- Democrats who support same-sex marriage are now playing on increasingly friendly political turf
- GOP leaders express dismay at ruling, but seem eager to be rid of a polarizing issue
- The political fight over marriage is felt most acutely, perhaps, in Iowa
Moments after the U.S. Supreme Court ruled on a pair of same-sex marriage cases, the handful of Democrats considering running for president in 2016 stumbled over themselves in a rush of celebratory reaction, blasting out a salvo of congratulatory press releases and tweets.
Voting 5-4 in each of two decisions, the justices struck down part of the Defense of Marriage Act
that denied federal benefits to same-sex couples and cleared the way
for gays and lesbians to once again marry in California.
Former Secretary of State Hillary Clinton, whose husband signed DOMA into law in 1996, applauded the decision.
"By overturning the Defense of Marriage Act, the court recognized that discrimination towards any group holds us all back in our efforts to form a more perfect union," Clinton said in a joint statement with her husband, Bill Clinton.
Maryland Gov. Martin O'Malley called the rulings "a powerful step forward." New York Gov. Andrew Cuomo said the opinions were "groundbreaking."
Their responses make political sense.
Public opinion on same-sex marriage has shifted dramatically from the time President Clinton signed the bill into law almost 17 years ago, after the legislation was approved by overwhelming majorities in both the Republican-controlled House and Senate.
In 1996, just 27% of Americans said gay and lesbian marriages should be recognized by law, according to CNN polling. By 2007, the number had jumped to 40%.
Today, a majority of Americans -- 55% -- say that marriages between gays and lesbians should be recognized as valid, with 44% opposed. More than two-thirds of young people support same-sex marriage, a recent Pew survey found.
Democrats who support same-sex marriage are now playing on increasingly friendly political turf, a circumstance that prompted a raft of Democratic senators to reverse their positions on the issue earlier this year in quick succession.
"The battle lines are now clearly drawn for future elections," said Lis Smith, a Democratic consultant who advises O'Malley. "Democrats, like the majority of Americans, support freedom and equality. Republicans embrace the stale and exclusionary policies of the past. Like immigration and women's health in 2012, this is an issue that will haunt the Republican Party for years to come."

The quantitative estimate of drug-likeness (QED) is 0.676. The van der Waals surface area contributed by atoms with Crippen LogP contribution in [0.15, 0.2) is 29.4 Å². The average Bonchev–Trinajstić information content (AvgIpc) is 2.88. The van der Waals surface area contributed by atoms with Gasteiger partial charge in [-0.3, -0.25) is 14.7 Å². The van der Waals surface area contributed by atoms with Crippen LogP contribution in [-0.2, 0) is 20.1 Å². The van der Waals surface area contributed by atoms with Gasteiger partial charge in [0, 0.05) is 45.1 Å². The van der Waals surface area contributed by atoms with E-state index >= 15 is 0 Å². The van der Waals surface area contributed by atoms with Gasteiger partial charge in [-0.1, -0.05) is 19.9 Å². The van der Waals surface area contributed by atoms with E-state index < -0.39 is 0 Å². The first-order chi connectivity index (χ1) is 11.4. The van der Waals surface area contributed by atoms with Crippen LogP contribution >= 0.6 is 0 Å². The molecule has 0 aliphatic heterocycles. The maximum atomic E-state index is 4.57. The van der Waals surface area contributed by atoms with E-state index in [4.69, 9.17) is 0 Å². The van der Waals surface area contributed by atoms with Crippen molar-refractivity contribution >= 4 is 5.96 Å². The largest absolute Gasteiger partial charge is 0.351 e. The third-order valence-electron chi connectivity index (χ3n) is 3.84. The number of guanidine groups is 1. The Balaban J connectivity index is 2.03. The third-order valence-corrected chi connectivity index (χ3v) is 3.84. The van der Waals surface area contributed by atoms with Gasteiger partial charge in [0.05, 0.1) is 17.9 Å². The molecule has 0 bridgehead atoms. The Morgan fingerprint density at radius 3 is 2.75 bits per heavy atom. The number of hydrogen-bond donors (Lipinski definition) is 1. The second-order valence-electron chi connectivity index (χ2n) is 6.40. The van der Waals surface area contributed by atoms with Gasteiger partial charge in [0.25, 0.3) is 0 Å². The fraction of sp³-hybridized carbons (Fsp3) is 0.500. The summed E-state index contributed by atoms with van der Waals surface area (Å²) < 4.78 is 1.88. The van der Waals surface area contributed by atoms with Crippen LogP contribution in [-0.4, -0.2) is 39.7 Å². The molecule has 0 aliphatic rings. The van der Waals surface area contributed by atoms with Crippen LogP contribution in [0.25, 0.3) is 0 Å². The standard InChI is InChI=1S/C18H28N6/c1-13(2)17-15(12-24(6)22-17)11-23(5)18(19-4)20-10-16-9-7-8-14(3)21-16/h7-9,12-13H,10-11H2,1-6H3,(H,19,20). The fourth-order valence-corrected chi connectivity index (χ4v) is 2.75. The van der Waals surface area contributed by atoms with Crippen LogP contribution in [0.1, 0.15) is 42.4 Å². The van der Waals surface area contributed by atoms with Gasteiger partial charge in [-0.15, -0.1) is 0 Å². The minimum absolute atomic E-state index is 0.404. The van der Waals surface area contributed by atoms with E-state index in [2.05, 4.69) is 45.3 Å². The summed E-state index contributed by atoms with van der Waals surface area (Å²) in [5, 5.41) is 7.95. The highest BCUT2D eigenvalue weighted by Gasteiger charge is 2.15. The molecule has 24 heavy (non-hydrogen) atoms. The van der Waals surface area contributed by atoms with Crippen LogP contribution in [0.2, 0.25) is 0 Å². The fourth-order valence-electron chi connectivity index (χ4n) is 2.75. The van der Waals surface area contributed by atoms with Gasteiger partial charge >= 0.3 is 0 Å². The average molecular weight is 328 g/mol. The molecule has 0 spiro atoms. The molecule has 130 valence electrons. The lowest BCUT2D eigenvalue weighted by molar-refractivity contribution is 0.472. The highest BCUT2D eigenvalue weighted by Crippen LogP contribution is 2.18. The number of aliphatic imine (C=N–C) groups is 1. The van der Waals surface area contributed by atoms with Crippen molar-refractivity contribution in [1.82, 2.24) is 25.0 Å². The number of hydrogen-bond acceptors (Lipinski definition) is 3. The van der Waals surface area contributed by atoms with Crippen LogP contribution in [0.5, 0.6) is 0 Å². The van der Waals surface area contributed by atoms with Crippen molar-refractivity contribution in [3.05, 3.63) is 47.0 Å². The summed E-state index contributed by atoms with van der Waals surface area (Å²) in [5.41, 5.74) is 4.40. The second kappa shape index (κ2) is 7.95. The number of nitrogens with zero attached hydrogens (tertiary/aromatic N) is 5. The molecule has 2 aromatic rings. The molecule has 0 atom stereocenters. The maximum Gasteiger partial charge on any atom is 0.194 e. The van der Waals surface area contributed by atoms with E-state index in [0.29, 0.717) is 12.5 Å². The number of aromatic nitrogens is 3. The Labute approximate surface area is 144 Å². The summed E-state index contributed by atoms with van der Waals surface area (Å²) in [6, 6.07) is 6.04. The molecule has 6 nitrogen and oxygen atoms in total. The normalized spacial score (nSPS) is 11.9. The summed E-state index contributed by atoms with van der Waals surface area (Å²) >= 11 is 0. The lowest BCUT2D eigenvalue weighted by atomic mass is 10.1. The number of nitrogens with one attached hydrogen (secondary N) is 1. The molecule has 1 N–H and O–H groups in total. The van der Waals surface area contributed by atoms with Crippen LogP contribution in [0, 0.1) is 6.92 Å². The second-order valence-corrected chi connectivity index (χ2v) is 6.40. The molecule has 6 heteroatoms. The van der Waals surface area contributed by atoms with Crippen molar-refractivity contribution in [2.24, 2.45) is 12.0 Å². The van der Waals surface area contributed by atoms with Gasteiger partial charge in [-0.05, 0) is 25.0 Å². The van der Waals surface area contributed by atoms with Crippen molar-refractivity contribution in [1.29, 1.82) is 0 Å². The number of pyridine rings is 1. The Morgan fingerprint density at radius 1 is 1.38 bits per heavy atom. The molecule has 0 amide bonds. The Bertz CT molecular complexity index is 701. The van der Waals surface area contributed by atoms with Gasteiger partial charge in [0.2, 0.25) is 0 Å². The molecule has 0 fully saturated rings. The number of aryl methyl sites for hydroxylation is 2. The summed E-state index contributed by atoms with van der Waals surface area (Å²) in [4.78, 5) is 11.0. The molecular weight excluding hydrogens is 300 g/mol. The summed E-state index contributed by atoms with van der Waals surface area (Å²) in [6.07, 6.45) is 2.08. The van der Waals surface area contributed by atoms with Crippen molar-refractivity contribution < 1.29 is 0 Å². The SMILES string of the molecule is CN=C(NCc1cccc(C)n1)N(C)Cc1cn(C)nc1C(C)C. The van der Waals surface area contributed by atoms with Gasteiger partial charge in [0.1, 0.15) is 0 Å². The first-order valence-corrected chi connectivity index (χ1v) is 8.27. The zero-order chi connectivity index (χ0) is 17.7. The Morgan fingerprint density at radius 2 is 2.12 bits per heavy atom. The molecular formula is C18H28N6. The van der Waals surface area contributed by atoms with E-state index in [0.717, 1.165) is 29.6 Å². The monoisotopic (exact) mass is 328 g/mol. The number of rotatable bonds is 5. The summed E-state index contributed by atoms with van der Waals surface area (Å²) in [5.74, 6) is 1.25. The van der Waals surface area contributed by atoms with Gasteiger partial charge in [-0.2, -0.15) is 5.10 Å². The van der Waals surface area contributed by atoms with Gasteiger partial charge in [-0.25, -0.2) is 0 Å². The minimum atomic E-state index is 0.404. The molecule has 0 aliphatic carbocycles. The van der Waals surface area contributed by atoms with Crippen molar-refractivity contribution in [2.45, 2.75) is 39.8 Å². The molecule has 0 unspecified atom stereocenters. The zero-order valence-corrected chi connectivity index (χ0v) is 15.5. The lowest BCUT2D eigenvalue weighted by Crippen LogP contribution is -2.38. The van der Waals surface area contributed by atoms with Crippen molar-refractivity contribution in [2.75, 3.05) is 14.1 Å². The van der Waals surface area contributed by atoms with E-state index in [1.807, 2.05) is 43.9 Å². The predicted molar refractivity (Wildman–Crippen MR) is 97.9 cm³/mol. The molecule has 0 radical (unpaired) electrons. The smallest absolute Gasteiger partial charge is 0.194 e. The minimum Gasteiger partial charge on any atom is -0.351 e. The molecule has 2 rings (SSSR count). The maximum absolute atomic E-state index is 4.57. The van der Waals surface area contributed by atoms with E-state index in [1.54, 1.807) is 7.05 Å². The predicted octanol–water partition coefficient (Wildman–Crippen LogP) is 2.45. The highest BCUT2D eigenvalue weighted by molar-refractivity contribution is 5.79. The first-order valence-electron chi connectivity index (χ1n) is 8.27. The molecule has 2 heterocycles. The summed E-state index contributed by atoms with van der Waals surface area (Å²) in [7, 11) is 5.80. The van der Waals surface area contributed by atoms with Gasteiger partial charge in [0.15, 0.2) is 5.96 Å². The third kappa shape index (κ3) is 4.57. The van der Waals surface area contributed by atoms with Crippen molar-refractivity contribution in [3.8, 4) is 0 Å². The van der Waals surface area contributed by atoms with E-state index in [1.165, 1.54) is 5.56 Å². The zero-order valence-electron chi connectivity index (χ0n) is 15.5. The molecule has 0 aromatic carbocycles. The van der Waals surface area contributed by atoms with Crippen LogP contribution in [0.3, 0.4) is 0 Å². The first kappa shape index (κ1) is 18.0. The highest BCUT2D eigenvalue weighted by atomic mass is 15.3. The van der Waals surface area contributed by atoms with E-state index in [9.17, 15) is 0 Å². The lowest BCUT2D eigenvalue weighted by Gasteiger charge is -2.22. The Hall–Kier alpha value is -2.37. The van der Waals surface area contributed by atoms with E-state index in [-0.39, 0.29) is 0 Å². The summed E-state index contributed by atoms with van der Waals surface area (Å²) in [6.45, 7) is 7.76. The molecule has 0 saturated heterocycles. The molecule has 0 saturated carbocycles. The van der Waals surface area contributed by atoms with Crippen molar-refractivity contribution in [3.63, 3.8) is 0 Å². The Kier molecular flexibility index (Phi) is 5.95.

Meanwhile, the court's rulings Wednesday were met with something less than unbridled enthusiasm by the GOP political class.
"My interest in weighing in on this topic approaches zero," said one veteran Republican working on a 2014 Senate race when asked to opine on the cases.
The reason is clear enough: Republican tacticians understand that winning modern races often means surviving the obstacle course of a conservative-dominated primary before having to appeal to general election voters who, nationally, view same-sex marriage as a non-issue.
Republican leaders in Washington expressed dismay at the ruling, but seemed eager to wash their hands of a polarizing national issue that, thanks to the court's opinion on Proposition 8, will now be considered in state capitals instead of the corridors of Capitol Hill.
"A robust national debate over marriage will continue in the public square, and it is my hope that states will define marriage as the union between one man and one woman," said House Speaker John Boehner in a prepared statement.
The political fight over marriage is felt most acutely, perhaps, in Iowa, where three state Supreme Court judges were removed from the bench in 2010 in a recall election after they ruled in favor of same-sex marriage in the state.
Defending traditional marriage -- between one man and one woman -- has become an animating issue for Iowa's vibrant social conservative community since that initial ruling in 2009, and a litmus test for Republican candidates seeking their approval, either in contested primaries or in the state's presidential caucuses.
At the beginning of last year's GOP presidential primary fight, Rick Santorum narrowly won the Iowa caucuses with the backing of a dedicated network of pastors and home-school families who rallied to his side because of his furious opposition to abortion rights and same-sex marriage.
But other Republicans in Iowa say the party is consigning itself to minority status by failing to embrace the shifting opinions about marriage that Wednesday's court ruling seemed to ratify.